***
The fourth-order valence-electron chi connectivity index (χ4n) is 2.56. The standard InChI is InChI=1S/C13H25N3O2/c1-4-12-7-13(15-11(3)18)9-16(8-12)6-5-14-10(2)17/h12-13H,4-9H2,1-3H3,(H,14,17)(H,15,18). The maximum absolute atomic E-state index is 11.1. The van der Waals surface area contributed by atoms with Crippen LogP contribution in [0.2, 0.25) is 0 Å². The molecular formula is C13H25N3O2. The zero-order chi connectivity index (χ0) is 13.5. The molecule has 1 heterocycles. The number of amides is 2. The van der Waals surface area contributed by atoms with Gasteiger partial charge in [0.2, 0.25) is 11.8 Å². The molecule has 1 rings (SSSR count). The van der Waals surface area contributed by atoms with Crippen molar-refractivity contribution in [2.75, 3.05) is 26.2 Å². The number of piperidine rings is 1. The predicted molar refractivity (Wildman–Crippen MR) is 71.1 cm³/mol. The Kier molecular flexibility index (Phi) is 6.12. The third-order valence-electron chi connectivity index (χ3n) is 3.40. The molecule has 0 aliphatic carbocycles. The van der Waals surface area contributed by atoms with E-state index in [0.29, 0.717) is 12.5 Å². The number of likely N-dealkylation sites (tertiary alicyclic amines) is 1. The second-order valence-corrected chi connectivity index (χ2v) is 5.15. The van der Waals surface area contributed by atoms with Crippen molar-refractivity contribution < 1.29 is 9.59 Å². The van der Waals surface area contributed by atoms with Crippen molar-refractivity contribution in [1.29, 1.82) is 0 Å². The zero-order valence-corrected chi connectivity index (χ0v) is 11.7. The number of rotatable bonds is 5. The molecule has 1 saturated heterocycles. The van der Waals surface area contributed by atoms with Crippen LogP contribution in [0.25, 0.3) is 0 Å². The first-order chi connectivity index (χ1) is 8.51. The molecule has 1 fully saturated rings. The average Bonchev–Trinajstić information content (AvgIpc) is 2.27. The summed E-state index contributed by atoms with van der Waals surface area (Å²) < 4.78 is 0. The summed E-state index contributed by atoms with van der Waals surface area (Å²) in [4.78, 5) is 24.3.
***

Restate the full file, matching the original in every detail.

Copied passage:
The fourth-order valence-electron chi connectivity index (χ4n) is 2.56. The standard InChI is InChI=1S/C13H25N3O2/c1-4-12-7-13(15-11(3)18)9-16(8-12)6-5-14-10(2)17/h12-13H,4-9H2,1-3H3,(H,14,17)(H,15,18). The maximum absolute atomic E-state index is 11.1. The van der Waals surface area contributed by atoms with Crippen LogP contribution in [0.2, 0.25) is 0 Å². The molecular formula is C13H25N3O2. The zero-order chi connectivity index (χ0) is 13.5. The molecule has 1 heterocycles. The number of amides is 2. The van der Waals surface area contributed by atoms with Gasteiger partial charge in [0.2, 0.25) is 11.8 Å². The molecule has 1 rings (SSSR count). The van der Waals surface area contributed by atoms with Crippen molar-refractivity contribution in [2.75, 3.05) is 26.2 Å². The number of piperidine rings is 1. The predicted molar refractivity (Wildman–Crippen MR) is 71.1 cm³/mol. The Kier molecular flexibility index (Phi) is 6.12. The third-order valence-electron chi connectivity index (χ3n) is 3.40. The molecule has 0 aliphatic carbocycles. The van der Waals surface area contributed by atoms with E-state index in [0.29, 0.717) is 12.5 Å². The number of likely N-dealkylation sites (tertiary alicyclic amines) is 1. The second-order valence-corrected chi connectivity index (χ2v) is 5.15. The van der Waals surface area contributed by atoms with Crippen molar-refractivity contribution < 1.29 is 9.59 Å². The van der Waals surface area contributed by atoms with Crippen molar-refractivity contribution in [1.29, 1.82) is 0 Å². The zero-order valence-corrected chi connectivity index (χ0v) is 11.7. The number of rotatable bonds is 5. The molecule has 1 saturated heterocycles. The van der Waals surface area contributed by atoms with Crippen LogP contribution in [0.25, 0.3) is 0 Å². The first-order chi connectivity index (χ1) is 8.51. The molecule has 1 fully saturated rings. The average Bonchev–Trinajstić information content (AvgIpc) is 2.27. The summed E-state index contributed by atoms with van der Waals surface area (Å²) < 4.78 is 0. The summed E-state index contributed by atoms with van der Waals surface area (Å²) in [4.78, 5) is 24.3.